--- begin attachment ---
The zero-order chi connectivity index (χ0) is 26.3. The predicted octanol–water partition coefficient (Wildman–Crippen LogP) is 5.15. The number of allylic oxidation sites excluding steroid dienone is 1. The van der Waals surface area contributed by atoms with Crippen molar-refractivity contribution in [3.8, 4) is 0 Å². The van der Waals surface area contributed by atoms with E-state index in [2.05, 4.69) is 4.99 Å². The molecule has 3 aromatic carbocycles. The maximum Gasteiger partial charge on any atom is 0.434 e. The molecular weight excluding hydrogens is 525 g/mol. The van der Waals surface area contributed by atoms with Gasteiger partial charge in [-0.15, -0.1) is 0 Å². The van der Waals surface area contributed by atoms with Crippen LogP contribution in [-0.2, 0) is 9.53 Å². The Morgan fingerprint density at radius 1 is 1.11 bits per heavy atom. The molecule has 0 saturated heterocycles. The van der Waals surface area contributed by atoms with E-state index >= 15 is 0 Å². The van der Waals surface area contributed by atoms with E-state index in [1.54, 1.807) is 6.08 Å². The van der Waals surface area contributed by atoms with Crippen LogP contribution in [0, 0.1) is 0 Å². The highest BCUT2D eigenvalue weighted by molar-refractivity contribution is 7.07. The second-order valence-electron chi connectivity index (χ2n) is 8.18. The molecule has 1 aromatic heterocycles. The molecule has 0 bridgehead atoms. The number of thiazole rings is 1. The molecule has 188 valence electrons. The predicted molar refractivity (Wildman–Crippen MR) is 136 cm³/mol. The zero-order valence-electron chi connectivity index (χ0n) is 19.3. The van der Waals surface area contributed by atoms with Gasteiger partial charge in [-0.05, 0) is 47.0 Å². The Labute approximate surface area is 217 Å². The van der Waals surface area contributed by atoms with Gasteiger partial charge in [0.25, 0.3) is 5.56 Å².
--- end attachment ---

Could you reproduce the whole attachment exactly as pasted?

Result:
The zero-order chi connectivity index (χ0) is 26.3. The predicted octanol–water partition coefficient (Wildman–Crippen LogP) is 5.15. The number of allylic oxidation sites excluding steroid dienone is 1. The van der Waals surface area contributed by atoms with Crippen molar-refractivity contribution in [3.8, 4) is 0 Å². The van der Waals surface area contributed by atoms with E-state index in [2.05, 4.69) is 4.99 Å². The molecule has 3 aromatic carbocycles. The maximum Gasteiger partial charge on any atom is 0.434 e. The molecular weight excluding hydrogens is 525 g/mol. The van der Waals surface area contributed by atoms with Gasteiger partial charge in [-0.15, -0.1) is 0 Å². The van der Waals surface area contributed by atoms with Crippen LogP contribution in [-0.2, 0) is 9.53 Å². The Morgan fingerprint density at radius 1 is 1.11 bits per heavy atom. The molecule has 0 saturated heterocycles. The van der Waals surface area contributed by atoms with E-state index >= 15 is 0 Å². The van der Waals surface area contributed by atoms with E-state index in [1.54, 1.807) is 6.08 Å². The van der Waals surface area contributed by atoms with Crippen LogP contribution in [0, 0.1) is 0 Å². The highest BCUT2D eigenvalue weighted by molar-refractivity contribution is 7.07. The second-order valence-electron chi connectivity index (χ2n) is 8.18. The molecule has 1 aromatic heterocycles. The molecule has 0 bridgehead atoms. The number of thiazole rings is 1. The molecule has 188 valence electrons. The predicted molar refractivity (Wildman–Crippen MR) is 136 cm³/mol. The zero-order valence-electron chi connectivity index (χ0n) is 19.3. The van der Waals surface area contributed by atoms with Gasteiger partial charge in [-0.05, 0) is 47.0 Å². The Labute approximate surface area is 217 Å². The van der Waals surface area contributed by atoms with Gasteiger partial charge in [0.25, 0.3) is 5.56 Å².